Yesterday was one of those days where the local weather tried its best to do us in. There were winds, and then there was rain, and then there were winds blowing the rain sideways. Then the power went out, and the winds cackled and howled and shook the building. Sheets of water cascaded off the roof, spattering the leaf-strewn street. But we were here, reading and coloring and generally unconcerned about the storming going on outside. Protected by the gloriously warm and cozy shell of the bookstore, because that is how the magic works.
While we were sitting in the dark, peering at the pages of our books, we came up with this week’s theme for the newsletter, which is Categories of One. For instance:
Best Book to be Seen Reading While Trapped in a Cabin with Others Who Are Thinking About Eating You.
Revenant by Michael Punke. Because nothing gives off a “don’t even think of it” vibe better than a book about a dude who came back from the dead and crawled across three thousand miles of frozen forest to have revenge on the other dudes who left him behind. Plus it’s in paperback now, so it won’t count against you as much when you consider what you’re taking on that trip out into the woods.
[Prison Ramen by Clifton Collins Jr and Gustavo “Goose” Alvarez almost qualifies for this category as well, but the drawback of this book is that one of your cabin mates might actually ask if there are any useful recipes, which would draw you into a conversation and might get you to drop your guard.]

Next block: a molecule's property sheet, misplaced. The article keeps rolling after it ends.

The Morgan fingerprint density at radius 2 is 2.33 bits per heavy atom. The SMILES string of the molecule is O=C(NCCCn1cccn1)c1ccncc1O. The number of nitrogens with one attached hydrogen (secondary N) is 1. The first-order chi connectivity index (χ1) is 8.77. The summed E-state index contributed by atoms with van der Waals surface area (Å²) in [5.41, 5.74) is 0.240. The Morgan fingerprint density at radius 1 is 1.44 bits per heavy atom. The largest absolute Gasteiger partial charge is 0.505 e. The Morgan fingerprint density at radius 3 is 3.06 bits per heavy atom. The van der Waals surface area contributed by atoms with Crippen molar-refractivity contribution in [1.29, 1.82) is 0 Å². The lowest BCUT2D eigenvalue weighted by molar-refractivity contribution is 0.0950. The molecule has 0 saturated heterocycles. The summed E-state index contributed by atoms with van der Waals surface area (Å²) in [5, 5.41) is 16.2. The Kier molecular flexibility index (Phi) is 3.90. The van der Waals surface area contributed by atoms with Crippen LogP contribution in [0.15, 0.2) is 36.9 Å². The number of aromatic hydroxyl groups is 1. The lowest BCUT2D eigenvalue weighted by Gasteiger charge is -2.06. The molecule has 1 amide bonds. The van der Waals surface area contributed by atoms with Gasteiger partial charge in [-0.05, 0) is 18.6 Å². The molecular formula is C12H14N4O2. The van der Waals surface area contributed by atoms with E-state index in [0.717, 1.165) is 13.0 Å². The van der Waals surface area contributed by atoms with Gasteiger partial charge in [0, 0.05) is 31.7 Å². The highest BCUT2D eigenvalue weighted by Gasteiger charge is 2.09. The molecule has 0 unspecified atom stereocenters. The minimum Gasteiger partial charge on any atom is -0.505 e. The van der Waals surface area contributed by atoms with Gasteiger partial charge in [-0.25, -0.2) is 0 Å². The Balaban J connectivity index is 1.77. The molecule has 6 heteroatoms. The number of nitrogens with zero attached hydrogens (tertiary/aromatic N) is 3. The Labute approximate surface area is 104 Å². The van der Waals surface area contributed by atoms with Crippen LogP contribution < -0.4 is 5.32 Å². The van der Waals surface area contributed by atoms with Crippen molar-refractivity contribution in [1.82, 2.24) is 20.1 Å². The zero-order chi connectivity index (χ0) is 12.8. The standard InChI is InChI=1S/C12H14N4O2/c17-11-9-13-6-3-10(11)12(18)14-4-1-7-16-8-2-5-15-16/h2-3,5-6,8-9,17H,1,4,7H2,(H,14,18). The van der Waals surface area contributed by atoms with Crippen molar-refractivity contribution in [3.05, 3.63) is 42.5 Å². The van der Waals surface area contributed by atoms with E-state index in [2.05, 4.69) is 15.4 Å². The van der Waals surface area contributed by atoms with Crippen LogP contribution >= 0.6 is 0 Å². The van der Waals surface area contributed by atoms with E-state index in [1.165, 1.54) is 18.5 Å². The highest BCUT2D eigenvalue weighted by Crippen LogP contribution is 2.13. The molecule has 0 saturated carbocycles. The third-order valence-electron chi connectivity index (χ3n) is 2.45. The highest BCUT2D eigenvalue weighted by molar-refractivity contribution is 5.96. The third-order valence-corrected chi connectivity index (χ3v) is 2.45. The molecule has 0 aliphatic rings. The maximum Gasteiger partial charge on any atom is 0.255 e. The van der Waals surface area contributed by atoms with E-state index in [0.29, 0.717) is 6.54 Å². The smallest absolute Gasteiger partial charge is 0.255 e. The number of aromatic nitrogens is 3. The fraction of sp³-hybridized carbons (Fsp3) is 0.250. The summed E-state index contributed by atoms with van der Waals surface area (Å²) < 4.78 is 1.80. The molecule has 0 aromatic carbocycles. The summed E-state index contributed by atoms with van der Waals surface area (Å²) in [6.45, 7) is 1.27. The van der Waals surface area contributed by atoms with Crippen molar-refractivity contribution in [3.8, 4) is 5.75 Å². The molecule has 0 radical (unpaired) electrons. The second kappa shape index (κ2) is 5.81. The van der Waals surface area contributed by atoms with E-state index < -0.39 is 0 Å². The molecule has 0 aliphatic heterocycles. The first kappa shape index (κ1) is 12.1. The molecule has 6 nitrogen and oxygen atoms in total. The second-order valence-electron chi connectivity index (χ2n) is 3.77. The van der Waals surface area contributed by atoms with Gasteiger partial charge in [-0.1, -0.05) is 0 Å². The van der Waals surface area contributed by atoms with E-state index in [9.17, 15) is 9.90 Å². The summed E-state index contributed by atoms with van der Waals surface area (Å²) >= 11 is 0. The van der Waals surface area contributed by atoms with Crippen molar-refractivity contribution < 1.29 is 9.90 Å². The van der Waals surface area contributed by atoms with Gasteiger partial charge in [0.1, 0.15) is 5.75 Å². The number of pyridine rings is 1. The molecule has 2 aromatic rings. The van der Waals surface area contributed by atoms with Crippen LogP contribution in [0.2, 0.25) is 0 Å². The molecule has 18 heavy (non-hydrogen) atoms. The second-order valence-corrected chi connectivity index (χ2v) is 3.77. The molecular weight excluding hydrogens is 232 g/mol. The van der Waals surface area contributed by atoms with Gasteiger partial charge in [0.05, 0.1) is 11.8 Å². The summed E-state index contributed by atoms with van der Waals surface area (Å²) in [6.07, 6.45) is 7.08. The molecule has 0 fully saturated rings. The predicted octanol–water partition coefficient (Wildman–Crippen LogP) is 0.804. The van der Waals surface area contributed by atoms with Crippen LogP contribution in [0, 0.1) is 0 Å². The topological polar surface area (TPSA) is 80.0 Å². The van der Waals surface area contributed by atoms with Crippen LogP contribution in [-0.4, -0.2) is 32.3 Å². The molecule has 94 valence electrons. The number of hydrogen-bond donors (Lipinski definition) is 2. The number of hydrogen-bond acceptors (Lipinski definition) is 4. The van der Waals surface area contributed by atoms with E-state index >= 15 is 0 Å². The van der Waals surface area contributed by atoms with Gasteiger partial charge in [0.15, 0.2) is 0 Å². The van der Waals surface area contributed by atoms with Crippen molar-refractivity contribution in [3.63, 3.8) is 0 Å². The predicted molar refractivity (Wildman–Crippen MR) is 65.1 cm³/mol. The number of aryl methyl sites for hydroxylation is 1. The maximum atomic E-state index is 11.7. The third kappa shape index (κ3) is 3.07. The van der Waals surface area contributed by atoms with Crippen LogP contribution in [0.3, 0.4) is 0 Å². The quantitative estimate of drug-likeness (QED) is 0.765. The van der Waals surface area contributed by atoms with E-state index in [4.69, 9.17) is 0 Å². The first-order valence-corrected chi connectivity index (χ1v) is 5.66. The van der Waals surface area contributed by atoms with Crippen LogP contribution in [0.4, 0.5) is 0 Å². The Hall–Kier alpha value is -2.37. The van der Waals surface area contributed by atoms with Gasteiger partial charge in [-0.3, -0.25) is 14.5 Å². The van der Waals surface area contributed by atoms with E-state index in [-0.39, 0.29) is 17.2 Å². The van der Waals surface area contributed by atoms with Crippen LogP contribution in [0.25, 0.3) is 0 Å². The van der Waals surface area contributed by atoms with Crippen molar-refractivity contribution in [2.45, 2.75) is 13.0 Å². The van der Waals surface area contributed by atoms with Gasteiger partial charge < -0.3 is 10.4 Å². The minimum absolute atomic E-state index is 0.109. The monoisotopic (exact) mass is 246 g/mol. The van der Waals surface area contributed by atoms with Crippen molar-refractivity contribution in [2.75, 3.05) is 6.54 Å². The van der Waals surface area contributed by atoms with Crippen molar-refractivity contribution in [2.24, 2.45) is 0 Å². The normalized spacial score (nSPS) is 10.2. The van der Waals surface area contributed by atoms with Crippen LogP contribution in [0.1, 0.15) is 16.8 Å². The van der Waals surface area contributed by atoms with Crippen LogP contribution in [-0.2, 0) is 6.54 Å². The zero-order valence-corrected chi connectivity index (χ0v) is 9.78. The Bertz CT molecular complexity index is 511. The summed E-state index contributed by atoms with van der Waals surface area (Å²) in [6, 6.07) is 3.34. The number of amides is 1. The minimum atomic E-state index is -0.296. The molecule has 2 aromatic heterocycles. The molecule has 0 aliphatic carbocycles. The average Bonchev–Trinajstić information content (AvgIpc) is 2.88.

Best Book for That Warm Nostalgic Feeling While Simultaneously Filling Your Eyeballs With Amazing Design.
Only What’s Necessary: Charles M. Schulz and the Art of Peanuts. It’s a gorgeous book celebrating sixty-five years of Peanuts that has been curated by celebrated cover designer Chip Kidd. Charles M. Schulz himself says that “good cartooning is basically good design,” and Kidd takes this a step farther with the maxim of “good design is what makes a reader linger over every page.” Sure, it’s a retrospective of Peanuts, but the book also delves into the process by which Schulz arrived at these lovable characters as well as his evolution as an artist.
[Kidd also recently redid the cover for the 25th Anniversary edition of Cormac McCarthy’s Blood Meridian, which is a fabulous design, but totally underplays that bloody horror that is “The Evening Redness In the West.”]
Best Reprint of an Old Cookbook That Your Mother Refuses To Tell You Which Child is Going to Get When She Dies.
Betty Crocker’s Cooky Book. This is the one that you grew up with—that classic compendium with the torn cover, the last few pages partially burned, and crumbs of crusty cookie dough flaking off more than one page. It’s the book that’s been passed along, generation to generation, and it holds all the sugary snack secrets of Grandma’s kitchen. Through the miracle of modern technology, this collection of confections is available again. It has all the original recipes, as well as “nostalgic” color photographs and “charming” how-to sketches, though they still can’t quite get the spelling of “cookie” right.